I’ve always been blamed for the actions of others. It goes back as far as I can remember. Growing up and while married everything was always my fault. Someone’s anger; someone’s bad day. I must have done something to cause it. They either outwardly said it was my fault or I felt that it was. I was told I was pushing someone’s buttons… when most times I was just breathing.
Even when I tried to defend myself against a lie or accusation of wrongdoing, saying that it wasn’t me or anything that I had done, the other person would always find a way to make me feel guilty or bad for standing up for myself and not just taking the responsibility for everything––when I knew I hadn’t done anything wrong. They’re yelling at me to make themselves feel better.
Lots of healing, untangling from that dysfunction, and refusing to be everyone’s scapegoat has taken place since then. I want to share that healing knowledge with you. You don’t have to take the blame either, especially when the only thing wrong with you is that you’re human.
I’ve often joked, trying to find some way to cope with this unfair treatment, that my tombstone will read, “It was always her fault, and always will be!” If my family even pays for a place of rest, I believe that’s what their last words would be about me. It’s not really funny but probably close to reality.
Women Are Blamed
I know I’m not the only one who feels like women get the blame for many of the choices men or even our own children make? Meaning, everyone has an excuse for bad behavior while women and mothers get to deal with the admonishment. We are the caretakers of this world and if anyone is not taken care of exactly how they want to be taken care of, we’re blamed.
Seven years after my divorce, I’m still cleaning up the mess that the divorce has caused. I wish that weren’t true, but it is. My children blame me. And I’m triggered by the trauma caused by years of emotional abuse (even my childhood abuse). I still feel to blame when a man yells at me even if I’ve done nothing to provoke him (not that that should matter). But often I meet men who seem to hate women and need someone to fight with, blame, and be angry at. (I don’t stick around to see if he’s sorry or not! If I see red flags, I walk away from toxic people!)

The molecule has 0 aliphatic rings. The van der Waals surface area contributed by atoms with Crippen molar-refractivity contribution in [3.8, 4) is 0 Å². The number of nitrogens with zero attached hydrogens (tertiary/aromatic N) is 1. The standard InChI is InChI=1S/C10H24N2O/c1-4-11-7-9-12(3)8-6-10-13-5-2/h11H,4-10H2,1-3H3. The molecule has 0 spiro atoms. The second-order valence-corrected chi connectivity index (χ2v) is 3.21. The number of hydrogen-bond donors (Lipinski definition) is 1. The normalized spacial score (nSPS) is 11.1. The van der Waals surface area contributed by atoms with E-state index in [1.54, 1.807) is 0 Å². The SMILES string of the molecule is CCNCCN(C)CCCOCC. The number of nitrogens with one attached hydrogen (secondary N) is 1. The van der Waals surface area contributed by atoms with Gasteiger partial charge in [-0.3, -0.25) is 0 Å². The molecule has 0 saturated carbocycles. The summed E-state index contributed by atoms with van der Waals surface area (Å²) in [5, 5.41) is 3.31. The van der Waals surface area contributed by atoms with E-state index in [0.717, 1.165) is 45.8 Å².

If you do a quick search of mothers being blamed, you’ll see that this is not isolated to women after divorce. Mothers are often blamed for their children’s behavior, their child’s upbringing (even if the father was in the picture and the one doing wrong––it’s always the mother’s job to protect the children), or for not making everyone happy. Critics are often swift to blame the mother for anything that went on in someone’s childhood.
Historically, society has enthusiastically heaped blame on mothers for a variety of problems. In the 1940s, Austrian physician Leo Kanner hypothesized that the cause of autism spectrum disorder was a ‘genuine lack of maternal warmth’ from so-called ‘refrigerator mothers.’ During the same time period, Sigmund Freud and other psychologists blamed schizophrenia on maternal rejection and a lack of attachment. But mother-blaming isn’t specific to medicine. Throughout history, mothers have been disproportionately blamed for everything from homosexuality (caused by overly-attentive mothers who feminize their sons) to poverty (the pervasive myth of the “welfare queen”).Forbes, When Things Go Wrong, Why Do Mothers Get The Blame?
I believe we, as women and fellow human beings, have two choices. We can be the scapegoat and victim of everyone’s unfair blaming. Or we can stand up and say… NO! I will NOT take this onto myself! I did the very best I could with what I knew at the time. And tried to protect myself, my family unit, and my children. I give them the life I thought they needed, even if it’s not the life they wanted. If my thinking, feeling, and breathing bother you then don’t be around me.